Two days ago, I had made a coffeecake to take to work. Butter spilled out of the dish and pooled in the bottom of the oven, but I didn’t have time to wait for it to cool off to clean it up that morning. And of course I completely forgot about it as soon as I stepped out of the door to head to the office. So now, as luck would have it, 7:00 Friday night, here I was having a moment with the local fire department.

While standing outside in the light rain, waiting for Hugh and the crew to update me on the damage, I gazed over to read my daughter’s latest tweet: “yanno, makin dinner,” which included a picture of the two fire trucks, red lights a-swirl, and the Fire Marshall’s SUV parked on the street in front of our house. “Nice,” I said, giving her the sideways glance with headshake.

Thankfully, the fire was suffocated when I closed the oven door and it went no further. “You did the right thing by leaving the oven door closed,” Hugh said. I felt proud of myself for about 3 seconds, until reality reminded me that I had caused the fire in the first place. I vowed to clean the oven the next day.

Another fireman brought an industrial fan the size of Venus to the back door to help suck the smoke out. I went into the kitchen to assess the situation. Hugh had just pulled the oven out, away from the wall. I said a silent prayer that I didn’t have the gas Viking stove I had been lusting over for years. Looking into the empty space, I gasped with horror. “Oh my god! How disgusting!” as I sized up the filth that had been living beneath the oven. I wanted to slither away in shame out the back door. There was clearly nowhere for me to hide from it. “Can I clean that up before you put it back?” I asked. He smiled. “They pretty much all look like that,” again trying to comfort me. I loved Hugh.

I swept up the mess and he cleaned out some of the grossness inside the oven as best he could. “You’ll need to wait until it cools down completely to finish wiping it out, but it should be okay to use in a bit. There wasn’t any physical damage.”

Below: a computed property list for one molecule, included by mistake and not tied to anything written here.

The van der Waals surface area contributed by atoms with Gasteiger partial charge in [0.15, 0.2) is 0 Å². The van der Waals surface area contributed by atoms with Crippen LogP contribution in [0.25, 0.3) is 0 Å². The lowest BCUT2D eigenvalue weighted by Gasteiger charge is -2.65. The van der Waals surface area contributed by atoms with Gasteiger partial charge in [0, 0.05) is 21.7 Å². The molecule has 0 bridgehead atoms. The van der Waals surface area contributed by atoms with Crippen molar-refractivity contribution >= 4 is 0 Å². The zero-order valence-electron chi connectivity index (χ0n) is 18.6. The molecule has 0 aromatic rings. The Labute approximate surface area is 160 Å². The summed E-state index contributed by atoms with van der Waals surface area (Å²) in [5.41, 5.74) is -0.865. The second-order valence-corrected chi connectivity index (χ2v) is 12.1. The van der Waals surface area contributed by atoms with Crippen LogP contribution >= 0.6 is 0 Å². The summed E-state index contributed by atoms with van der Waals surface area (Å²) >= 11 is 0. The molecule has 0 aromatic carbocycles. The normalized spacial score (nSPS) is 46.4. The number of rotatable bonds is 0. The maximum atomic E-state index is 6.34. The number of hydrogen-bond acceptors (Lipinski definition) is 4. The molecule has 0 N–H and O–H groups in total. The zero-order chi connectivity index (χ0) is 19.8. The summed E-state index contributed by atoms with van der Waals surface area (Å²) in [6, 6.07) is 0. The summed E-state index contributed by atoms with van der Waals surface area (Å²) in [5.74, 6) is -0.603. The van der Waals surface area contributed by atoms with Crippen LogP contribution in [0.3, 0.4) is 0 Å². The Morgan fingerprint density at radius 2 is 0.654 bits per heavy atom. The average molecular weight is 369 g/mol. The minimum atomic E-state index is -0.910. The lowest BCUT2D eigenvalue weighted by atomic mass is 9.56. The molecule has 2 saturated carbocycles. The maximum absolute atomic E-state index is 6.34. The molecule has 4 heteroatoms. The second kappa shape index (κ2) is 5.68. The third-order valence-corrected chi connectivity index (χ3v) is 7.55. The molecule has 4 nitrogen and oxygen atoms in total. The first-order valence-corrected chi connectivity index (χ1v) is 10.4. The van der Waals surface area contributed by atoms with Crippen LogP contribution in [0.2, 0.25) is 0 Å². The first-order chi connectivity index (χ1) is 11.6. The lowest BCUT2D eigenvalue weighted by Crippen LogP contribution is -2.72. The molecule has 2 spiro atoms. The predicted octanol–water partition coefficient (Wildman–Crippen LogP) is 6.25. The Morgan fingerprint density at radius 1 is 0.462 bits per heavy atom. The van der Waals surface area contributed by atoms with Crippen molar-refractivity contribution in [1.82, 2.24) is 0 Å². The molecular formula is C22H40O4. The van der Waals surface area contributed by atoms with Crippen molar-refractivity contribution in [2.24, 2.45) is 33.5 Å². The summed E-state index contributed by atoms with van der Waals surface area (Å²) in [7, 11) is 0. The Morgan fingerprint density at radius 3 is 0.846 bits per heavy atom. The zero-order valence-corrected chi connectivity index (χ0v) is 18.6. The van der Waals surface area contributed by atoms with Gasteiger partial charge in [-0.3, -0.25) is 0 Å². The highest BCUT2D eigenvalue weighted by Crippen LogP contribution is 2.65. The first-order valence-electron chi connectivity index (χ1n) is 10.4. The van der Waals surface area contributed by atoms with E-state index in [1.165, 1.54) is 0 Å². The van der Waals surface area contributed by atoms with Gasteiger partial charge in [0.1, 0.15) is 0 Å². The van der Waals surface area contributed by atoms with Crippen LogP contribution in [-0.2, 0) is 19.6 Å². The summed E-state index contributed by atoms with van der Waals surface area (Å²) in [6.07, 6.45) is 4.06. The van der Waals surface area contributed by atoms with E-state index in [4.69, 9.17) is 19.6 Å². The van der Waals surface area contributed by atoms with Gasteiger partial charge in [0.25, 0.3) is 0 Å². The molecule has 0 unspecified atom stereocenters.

My humor took a back seat for a minute as I considered just how fortunate we were. I was truly grateful that we were all safe and that our house was fully intact. I thought about how catastrophic the situation could have been. My daughter often cooks, sometimes rather elaborately, including when I’m away at work or running errands. My mind raced thinking of what could have happened had I not been home, had she turned on the oven to preheat and gone into the other room for awhile. Although she is very mature and responsible, the fire broke out in a matter of minutes after turning on the oven and smoke filled the room quickly. My heart went out to victims of tragic fires as I now clearly understood how smoke inhalation alone could incapacitate a person. I shuddered to think of an uncontained house fire.

As the three musketeers filed out of our house, Hugh stopped with a clipboard, pen poised. “I need to complete my report. Can you give me your name and phone number?” I tried to stifle a smile but was unsuccessful. I rattled off my information, then followed with, “But dinner’s gonna be late tonight. Maybe we should schedule for tomorrow.”

He was late for dinner Saturday. So late, in fact, that I’m still waiting. On the bright side, my oven is clean.